RaptorJIT: A dynamic language for system programming (LuaJIT fork)
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lukego Merge pull request #189 from lukego/nix-build-options
default.nix: Test with -DLUA_USE_ASSERT and -Werror
Latest commit 2a7990a Aug 14, 2018



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RaptorJIT is a Lua implementation suitable for high-performance low-level system programming. If you want to use a simple dynamic language to write a network stack; a hypervisor; a unikernel; a database; etc, then you have come to the right place.

RaptorJIT is a fork of LuaJIT where we aim to provide:

  • Ubiquitous tracing and profiling to make application performance and compiler behaviour transparent to programmers.
  • Interactive tools for inspecting and cross-referencing trace and profiler data (Studio).
  • Collaborative and distributed development based on the Linux kernel fork-and-merge model.

The most notable technical changes since forking LuaJIT are:

  • Added auditlog and vmprofile low-overhead ("always on") binary tracing and profiler logging features. Removed obsoleted tracing based on introspection including jit.v, jit.dump, and jit.p.
  • Reduced code maintenance footprint ~50% by removing #ifdef features that are not required for Linux/x86-64 e.g. Windows support, 32-bit heap support, and non-x86 backends. This is a necessary short-term expedient to make the code maintainable while we bootstrap the project.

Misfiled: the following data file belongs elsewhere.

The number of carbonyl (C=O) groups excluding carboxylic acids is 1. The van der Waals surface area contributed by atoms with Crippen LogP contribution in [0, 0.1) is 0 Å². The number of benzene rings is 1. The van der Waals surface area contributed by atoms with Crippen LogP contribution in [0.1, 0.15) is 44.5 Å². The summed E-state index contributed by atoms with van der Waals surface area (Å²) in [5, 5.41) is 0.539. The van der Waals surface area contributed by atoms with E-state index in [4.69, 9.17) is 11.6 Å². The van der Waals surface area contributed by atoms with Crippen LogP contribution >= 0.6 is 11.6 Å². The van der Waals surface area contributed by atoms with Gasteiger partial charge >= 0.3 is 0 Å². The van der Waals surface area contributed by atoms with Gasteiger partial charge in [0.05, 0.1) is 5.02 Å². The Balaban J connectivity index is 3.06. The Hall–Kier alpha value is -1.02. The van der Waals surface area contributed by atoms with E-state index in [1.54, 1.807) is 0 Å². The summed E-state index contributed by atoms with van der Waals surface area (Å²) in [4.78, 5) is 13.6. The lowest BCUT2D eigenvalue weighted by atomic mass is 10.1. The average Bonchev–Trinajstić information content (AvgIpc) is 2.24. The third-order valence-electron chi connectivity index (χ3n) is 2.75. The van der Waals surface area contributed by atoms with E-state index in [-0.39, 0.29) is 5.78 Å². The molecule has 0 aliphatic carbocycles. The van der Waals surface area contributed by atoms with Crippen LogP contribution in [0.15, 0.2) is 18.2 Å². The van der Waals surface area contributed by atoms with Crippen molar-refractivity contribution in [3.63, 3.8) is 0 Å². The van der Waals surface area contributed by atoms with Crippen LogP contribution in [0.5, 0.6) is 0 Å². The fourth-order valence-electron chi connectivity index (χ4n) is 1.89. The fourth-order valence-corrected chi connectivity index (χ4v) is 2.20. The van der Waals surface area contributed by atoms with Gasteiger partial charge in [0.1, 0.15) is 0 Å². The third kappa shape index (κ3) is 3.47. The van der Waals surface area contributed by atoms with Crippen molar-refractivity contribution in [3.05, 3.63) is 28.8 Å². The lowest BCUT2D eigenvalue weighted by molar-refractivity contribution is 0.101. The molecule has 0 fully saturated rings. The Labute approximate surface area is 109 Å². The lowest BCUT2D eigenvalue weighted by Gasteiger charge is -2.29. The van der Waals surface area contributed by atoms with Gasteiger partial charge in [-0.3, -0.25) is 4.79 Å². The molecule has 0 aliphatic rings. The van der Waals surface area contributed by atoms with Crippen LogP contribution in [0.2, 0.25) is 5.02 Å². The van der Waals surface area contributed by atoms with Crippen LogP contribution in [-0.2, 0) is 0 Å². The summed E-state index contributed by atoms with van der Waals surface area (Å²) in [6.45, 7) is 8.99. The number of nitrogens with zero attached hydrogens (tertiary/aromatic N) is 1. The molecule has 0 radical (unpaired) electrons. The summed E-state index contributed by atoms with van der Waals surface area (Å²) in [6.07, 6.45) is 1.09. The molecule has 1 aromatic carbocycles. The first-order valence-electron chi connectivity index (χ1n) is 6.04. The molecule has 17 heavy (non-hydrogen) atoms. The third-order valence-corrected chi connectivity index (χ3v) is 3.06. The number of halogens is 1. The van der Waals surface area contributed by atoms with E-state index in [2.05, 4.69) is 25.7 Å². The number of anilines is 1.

• Compiler heursitics tightened to reduce the risk of bytecode blacklisting causing catastrophic performance drops.
  • Started using git merge to accept contributions of both code and development history from other forks.

RaptorJIT is used successfully by the Snabb community to develop high-performance production network equipment. Join us!

RaptorJIT compilation for users

Build using LuaJIT to bootstrap the VM:

$ make  # requires LuaJIT (2.0 or 2.1) to run DynASM

Build without bootstrapping, when not hacking the VM:

$ make reusevm  # Reuse reference copy of the generated VM code
$ make          # Does not require LuaJIT now

Inspecting trace and profiler data interactively

To understand how your program executes you first produce diagnostic data (auditlog and vmprofile files) and then you inspect them interactively with Studio.

You can produce diagnostic data on the command line:

$ raptorjit -a audit.log -p default.vmprofile ...

Or within your Lua code:

local vmprofile = require("jit.vmprofile")

Then you can copy the file audit.log and *.vmprofile into a directory /somepath and inspect that with the Studio script:

with import <studio>;
raptorjit.inspect /somepath

Studio will then parse, analyze, cross-reference, etc, the diagnostic data and present an interactive user-interface for browsing how the program ran.

Here are tutorial videos for Studio:

RaptorJIT compilation for VM hackers

RaptorJIT uses Nix to provide a reference build environment. You can use Nix to build/test/benchmark RaptorJIT with suitable versions of all dependencies provided.

Note: Building with nix will be slow the first time because it downloads the exact reference versions of the toolchain (gcc, etc) and all dependencies (glibc, etc). This is all cached for future builds.